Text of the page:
On the eve of Election Day, let’s take a step back and talk about how social media is influencing our political system.
Before social media, our access to political dialogue was dominated by mainstream media outlets. The information that we used to form our opinions flowed from a select number of news outlets, most of which constantly come under scrutiny for their perceived biases. In my opinion, political allegiances are usually developed through a combination of the information people consume and the environment that they are raised in. In the pre-social media world that means that our friends and family influenced the way we think, especially politically. Our exposure was limited to the opinions of those around us, the TV broadcasts of political analysts, and articles published by major news outlets. In the social media world, however, political conversation thrives.
In 2008 social media was beginning to gain serious momentum in this country. During the 2008 election there were approximately 1.8 million election-related tweets. By 2012, there were 31 million. Since the primary debates in August 2015, there have been over 1 billion election-related tweets. Social media has changed the way that we communicate, and ahead of one of the most controversial elections in decades, American’s had a lot to talk about. So let’s dive into why Social Media has emerged as the crucible for political debate, and then talk about how it has influenced the election period.
Political Debates in the News Feed
Since 2008, the amount of election-related tweets has increased exponentially. Facebook and Twitter have emerged as the battlegrounds for Republican versus Democratic sentiment. Notable election moments are consumed by the viral nature of social networks. But, why? Before Social Media American’s tolerated the election period in a black box. They were left out of the conversation. Voters in non-swing states were virtually voiceless until election day. Political analysts and journalists formed their opinions in isolation and painted the country with their thoughts. Enter Facebook and Twitter, and suddenly Americans have a voice. More importantly, they have the ability to add commentary – in real time. Opinions are now formed communally, and almost instantly. Analysis is contributed from journalists, analysts, friends, neighbors, and family. Increasing our exposure to public sentiment, and potentially swinging our opinion in favor of mob mentality.
Poise, Smart Rhetoric, and Viral Moments
The job of a campaign manager has become increasingly more difficult since the adoption of social media. During key election moments, campaigns have to consider the reaction of the press in addition to the almost unpredictable reaction of millions of Americans online. The job focus of a campaign manager has changed. It has shifted from preparing a candidate to correctly answer difficult questions with poise, to creating viral moments. Campaigns are beginning to crave exciting exchanges that generate an online buzz. The internet is the main way that voters interact with the election. If campaign managers aren’t able to generate a buzz following a key debate or a big speech, than they’ve failed. The internet has changed the way campaigns interact with voters, so it has also changed the way candidates are prepared to facilitate that engagement.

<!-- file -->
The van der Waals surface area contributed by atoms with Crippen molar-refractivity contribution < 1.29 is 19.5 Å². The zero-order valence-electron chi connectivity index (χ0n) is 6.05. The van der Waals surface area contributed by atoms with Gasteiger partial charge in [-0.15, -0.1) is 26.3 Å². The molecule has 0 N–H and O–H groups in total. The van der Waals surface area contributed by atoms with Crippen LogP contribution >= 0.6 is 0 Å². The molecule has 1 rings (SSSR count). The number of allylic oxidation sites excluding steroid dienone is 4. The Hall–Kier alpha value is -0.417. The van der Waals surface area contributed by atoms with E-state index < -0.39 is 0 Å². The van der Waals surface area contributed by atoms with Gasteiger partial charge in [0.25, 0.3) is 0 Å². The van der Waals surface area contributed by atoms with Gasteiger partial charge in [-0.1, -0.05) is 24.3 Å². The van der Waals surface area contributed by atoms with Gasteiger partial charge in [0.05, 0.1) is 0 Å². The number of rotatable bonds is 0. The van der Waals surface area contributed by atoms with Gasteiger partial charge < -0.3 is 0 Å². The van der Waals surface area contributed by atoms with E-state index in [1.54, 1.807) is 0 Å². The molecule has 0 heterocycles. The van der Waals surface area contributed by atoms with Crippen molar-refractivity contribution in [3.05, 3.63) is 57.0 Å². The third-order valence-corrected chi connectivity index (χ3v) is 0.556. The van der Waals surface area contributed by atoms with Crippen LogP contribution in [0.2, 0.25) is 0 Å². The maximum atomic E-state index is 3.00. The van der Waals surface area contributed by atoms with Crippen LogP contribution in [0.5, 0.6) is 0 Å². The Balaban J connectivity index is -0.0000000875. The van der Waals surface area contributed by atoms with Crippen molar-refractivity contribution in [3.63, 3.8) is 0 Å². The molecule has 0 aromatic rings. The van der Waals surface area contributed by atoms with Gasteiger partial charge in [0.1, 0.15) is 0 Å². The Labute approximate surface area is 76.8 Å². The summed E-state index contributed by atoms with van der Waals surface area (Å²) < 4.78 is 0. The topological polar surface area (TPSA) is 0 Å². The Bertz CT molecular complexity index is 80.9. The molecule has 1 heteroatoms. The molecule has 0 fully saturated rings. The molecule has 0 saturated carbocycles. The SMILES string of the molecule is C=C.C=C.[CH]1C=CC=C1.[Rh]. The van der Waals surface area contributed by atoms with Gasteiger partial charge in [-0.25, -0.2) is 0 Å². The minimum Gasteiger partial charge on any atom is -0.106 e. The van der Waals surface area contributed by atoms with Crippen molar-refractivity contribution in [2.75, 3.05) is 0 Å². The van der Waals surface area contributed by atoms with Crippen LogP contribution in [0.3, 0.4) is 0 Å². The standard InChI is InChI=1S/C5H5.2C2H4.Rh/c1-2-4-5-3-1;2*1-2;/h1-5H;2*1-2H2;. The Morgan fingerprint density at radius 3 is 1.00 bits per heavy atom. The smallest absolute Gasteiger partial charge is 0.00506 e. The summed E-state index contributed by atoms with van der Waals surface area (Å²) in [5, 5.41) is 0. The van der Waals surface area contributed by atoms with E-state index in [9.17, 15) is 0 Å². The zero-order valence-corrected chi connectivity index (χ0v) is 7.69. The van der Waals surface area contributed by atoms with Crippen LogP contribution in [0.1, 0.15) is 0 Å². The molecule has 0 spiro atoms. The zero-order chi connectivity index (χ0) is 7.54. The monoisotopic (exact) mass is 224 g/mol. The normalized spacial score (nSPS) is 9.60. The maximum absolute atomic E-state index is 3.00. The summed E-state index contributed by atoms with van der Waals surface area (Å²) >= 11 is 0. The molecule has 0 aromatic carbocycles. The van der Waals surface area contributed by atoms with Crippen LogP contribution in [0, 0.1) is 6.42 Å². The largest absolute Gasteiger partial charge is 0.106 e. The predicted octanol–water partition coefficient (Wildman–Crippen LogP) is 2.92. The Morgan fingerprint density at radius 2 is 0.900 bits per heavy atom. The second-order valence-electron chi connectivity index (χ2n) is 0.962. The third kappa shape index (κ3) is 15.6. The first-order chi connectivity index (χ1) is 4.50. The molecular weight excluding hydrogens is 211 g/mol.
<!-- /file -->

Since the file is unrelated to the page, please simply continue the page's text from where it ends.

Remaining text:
Twitter is the New Spin Zone
The spin zone, a marvelous place where politicians flock to bend stories in their favor. The spin zone used to be where campaign staffers lived during debates, formulating complex theories to regurgitate to reporters after their candidate walked off the stage. In today’s viral age staffers can’t wait until after the debate to enter the spin zone. They have to do it in real time. Reporters, voters, and analysts are critiquing and formulating opinions during the debate, not afterward. Campaigns need to be able to respond, share content, and spin stories in real time. Otherwise they won’t have the opportunity to influence public opinion. Things move pretty fast on Twitter, and if a campaign is reactive instead of proactive, it can mean all the difference.
Changing the Game, but in a Positive Way?
Social media has cemented itself as the main source of political conversation (this election may prove to be an exception due to the controversial nature of the candidates – but I doubt it). American’s craved a voice, and social media was able to provide.
Twitter and Facebook have generated an enormous amount of unprecedented exposure to political conversations. But it is unclear if this exposure is positive for American democracy. Yes, theoretically social networks help aggregate opinions and generate a forum of diversity. But these are user driven platforms, and people tend to follow those that share their opinions.
Political debates are an important aspect of American democracy. Theoretically social media provides a more convenient forum for this style of conversation, but social networks are facing an epidemic of trolls. These platforms provide a space where users can share aggressive opinions without immediate consequences, leading users to question the quality of online debates.
Social networks are dominated by mob mentality. Twitter, especially, has the ability turn very ugly in the face of opposing beliefs. It can obstruct diversity of opinion and swing impartial bystanders into conformity.
Social media has had an enormous influence on our political system, but we will have to wait and see if it’s an ally of American democracy.